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FILM CLIPS / GRISHAM'S LAW

First, Let's Top-Bill All the Lawyers

August 28, 1994

Granted, critics seem to agree that "The Client" is the best of the adaptations of John Grisham novels to reach the screen (the jury awaits the forthcoming "A Time to Kill," whose rights sold for $6 million). But how much of that has to do with the filmmakers--and how much has to do with the fact that all three entries in the Grisham oeuvre are essentially the same story? There's an old saying that there are really only eight plots in the world. Well, Grisham seemingly has found the one he likes best. Here, as uncovered by the Film Clips staff, are the key elements to making a Grisham book and film fly:

The Hero

The Firm: Mitch (played by Tom Cruise), a bright young man from a poor family, who is embarking on a law career.

The Pelican Brief: Darby (Julia Roberts), a bright young woman from a poor family, who is a law student.

The Client: Mark (Brad Renfro), a bright young man from a poor family, who hires a lawyer.

Hero's Problem

The Firm: He knows something he shouldn't--that the Mafia runs his law firm.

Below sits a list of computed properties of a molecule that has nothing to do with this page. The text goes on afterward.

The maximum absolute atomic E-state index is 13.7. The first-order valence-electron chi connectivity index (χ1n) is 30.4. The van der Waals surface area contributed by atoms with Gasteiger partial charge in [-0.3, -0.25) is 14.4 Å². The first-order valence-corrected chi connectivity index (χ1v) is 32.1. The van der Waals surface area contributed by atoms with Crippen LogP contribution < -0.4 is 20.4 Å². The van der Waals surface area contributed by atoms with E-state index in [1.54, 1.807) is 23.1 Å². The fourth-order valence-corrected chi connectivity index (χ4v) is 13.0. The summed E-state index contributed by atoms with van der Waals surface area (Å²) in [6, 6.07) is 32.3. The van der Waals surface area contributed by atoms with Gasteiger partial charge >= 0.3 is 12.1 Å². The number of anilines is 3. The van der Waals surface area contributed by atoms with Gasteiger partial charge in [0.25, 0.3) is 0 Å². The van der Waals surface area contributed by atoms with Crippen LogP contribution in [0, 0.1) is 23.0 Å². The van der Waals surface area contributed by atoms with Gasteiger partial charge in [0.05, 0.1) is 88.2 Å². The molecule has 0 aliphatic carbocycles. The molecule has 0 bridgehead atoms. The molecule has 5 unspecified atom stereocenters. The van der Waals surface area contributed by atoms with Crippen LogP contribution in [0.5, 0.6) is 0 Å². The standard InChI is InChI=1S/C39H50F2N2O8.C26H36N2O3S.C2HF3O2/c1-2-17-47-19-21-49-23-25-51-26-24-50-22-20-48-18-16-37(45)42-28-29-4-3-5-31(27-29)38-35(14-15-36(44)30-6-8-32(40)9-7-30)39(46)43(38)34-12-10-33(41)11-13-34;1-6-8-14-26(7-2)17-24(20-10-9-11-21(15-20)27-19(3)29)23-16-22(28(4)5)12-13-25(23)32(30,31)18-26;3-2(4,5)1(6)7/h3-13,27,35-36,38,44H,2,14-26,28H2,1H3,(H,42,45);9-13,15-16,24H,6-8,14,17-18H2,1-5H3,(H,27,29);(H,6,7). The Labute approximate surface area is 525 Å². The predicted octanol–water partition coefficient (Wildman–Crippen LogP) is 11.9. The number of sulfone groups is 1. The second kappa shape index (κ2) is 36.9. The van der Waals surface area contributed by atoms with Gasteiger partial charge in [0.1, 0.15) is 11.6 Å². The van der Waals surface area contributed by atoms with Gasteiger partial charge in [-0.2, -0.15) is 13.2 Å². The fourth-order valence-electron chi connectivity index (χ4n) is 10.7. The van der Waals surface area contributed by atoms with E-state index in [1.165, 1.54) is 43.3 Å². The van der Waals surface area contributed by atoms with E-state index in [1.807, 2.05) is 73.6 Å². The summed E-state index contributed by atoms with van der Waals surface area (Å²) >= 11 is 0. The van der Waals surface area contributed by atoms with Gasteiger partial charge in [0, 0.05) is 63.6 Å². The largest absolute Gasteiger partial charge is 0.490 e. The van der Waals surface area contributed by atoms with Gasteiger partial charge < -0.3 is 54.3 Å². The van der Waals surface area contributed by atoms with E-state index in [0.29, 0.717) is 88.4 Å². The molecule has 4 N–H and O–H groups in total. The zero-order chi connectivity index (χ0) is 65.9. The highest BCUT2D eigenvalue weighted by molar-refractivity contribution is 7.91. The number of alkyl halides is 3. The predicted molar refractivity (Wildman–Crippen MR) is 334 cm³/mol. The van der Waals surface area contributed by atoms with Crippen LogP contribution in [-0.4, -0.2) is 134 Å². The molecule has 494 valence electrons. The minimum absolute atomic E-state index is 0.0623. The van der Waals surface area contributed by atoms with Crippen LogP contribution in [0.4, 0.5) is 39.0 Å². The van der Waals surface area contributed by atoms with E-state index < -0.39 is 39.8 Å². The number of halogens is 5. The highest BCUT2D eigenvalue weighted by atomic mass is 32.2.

The Pelican Brief: She knows something she shouldn't--that a powerful oil billionaire paid for the killings of two Supreme Court justices.

The Client: He knows something he shouldn't--where a Mafia thug buried a U.S. senator he murdered.

The Villain

The Firm: Corrupt lawyers and vicious hit men.

The Pelican Brief: An oil tycoon, corrupt lawyers and vicious international hit men.

The Client: Vicious hit men.

The Government

The Firm: The FBI wants Mitch to put himself at risk by gathering evidence against his company.

The Pelican Brief: The FBI wants Darby to put herself at risk by turning herself in.

The Client: The U.S. Attorney wants Mark to put himself at risk by testifying against the mob killer.

The Hero Doesn't Because . . .

The Firm: He doesn't believe the FBI will keep its word.

The Pelican Brief: She's afraid the FBI is under the influence of the President's corrupt advisers.

The Client: He doesn't believe the FBI can protect him from the mob.

The Unlikely Allies

The Firm: A private eye, the detective's feisty assistant and Mitch's convict brother.

The Pelican Brief: A Washington Post investigative reporter.

The Client: A novice lawyer who is a recovering alcoholic.

The Hero's Arc

The Firm: From legal eager beaver to cynical attorney.

The Pelican Brief: From scholarly go-getter to non-practicing recluse.

The Client: From carefree youngster to government-protected stool pigeon.

In the End . . .

The Firm: Mitch outsmarts both the Mafia and the FBI.

The Pelican Brief: Darby outsmarts both the billionaire and all the President's men.

The Client: Mark outsmarts both the Mafia and the U.S. Attorney.

But Our Hero . . .

The Firm: is forced to give up his job and start over.

The Pelican Brief: is forced to abandon her law studies and go into hiding.

The Client: is forced to enter the Witness Protection Program and change identities.*

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